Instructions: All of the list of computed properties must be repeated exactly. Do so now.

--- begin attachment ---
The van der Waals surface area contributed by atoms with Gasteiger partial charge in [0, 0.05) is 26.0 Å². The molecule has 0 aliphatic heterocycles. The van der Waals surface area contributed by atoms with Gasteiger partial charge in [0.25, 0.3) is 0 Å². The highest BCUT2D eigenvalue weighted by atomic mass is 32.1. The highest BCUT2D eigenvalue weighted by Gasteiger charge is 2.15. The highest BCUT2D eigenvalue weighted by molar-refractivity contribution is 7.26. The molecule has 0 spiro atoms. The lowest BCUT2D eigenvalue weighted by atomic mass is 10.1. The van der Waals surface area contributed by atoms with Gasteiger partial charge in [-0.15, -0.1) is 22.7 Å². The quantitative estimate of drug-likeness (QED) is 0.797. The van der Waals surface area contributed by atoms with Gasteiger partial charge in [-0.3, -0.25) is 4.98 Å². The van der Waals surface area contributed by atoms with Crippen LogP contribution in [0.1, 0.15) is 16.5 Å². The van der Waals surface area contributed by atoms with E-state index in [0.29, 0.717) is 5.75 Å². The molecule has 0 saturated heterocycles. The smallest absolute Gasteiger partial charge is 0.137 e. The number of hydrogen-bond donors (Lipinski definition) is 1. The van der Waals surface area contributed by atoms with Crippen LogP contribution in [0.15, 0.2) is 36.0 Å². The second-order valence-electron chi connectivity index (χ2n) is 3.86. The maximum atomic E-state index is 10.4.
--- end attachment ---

The van der Waals surface area contributed by atoms with Gasteiger partial charge in [0, 0.05) is 26.0 Å². The molecule has 0 aliphatic heterocycles. The van der Waals surface area contributed by atoms with Gasteiger partial charge in [0.25, 0.3) is 0 Å². The highest BCUT2D eigenvalue weighted by atomic mass is 32.1. The highest BCUT2D eigenvalue weighted by Gasteiger charge is 2.15. The highest BCUT2D eigenvalue weighted by molar-refractivity contribution is 7.26. The molecule has 0 spiro atoms. The lowest BCUT2D eigenvalue weighted by atomic mass is 10.1. The van der Waals surface area contributed by atoms with Gasteiger partial charge in [-0.15, -0.1) is 22.7 Å². The quantitative estimate of drug-likeness (QED) is 0.797. The van der Waals surface area contributed by atoms with Gasteiger partial charge in [-0.3, -0.25) is 4.98 Å². The van der Waals surface area contributed by atoms with Crippen LogP contribution in [0.1, 0.15) is 16.5 Å². The van der Waals surface area contributed by atoms with E-state index in [0.29, 0.717) is 5.75 Å². The molecule has 0 saturated heterocycles. The smallest absolute Gasteiger partial charge is 0.137 e. The number of hydrogen-bond donors (Lipinski definition) is 1. The van der Waals surface area contributed by atoms with Crippen LogP contribution in [0.15, 0.2) is 36.0 Å². The second-order valence-electron chi connectivity index (χ2n) is 3.86. The maximum atomic E-state index is 10.4.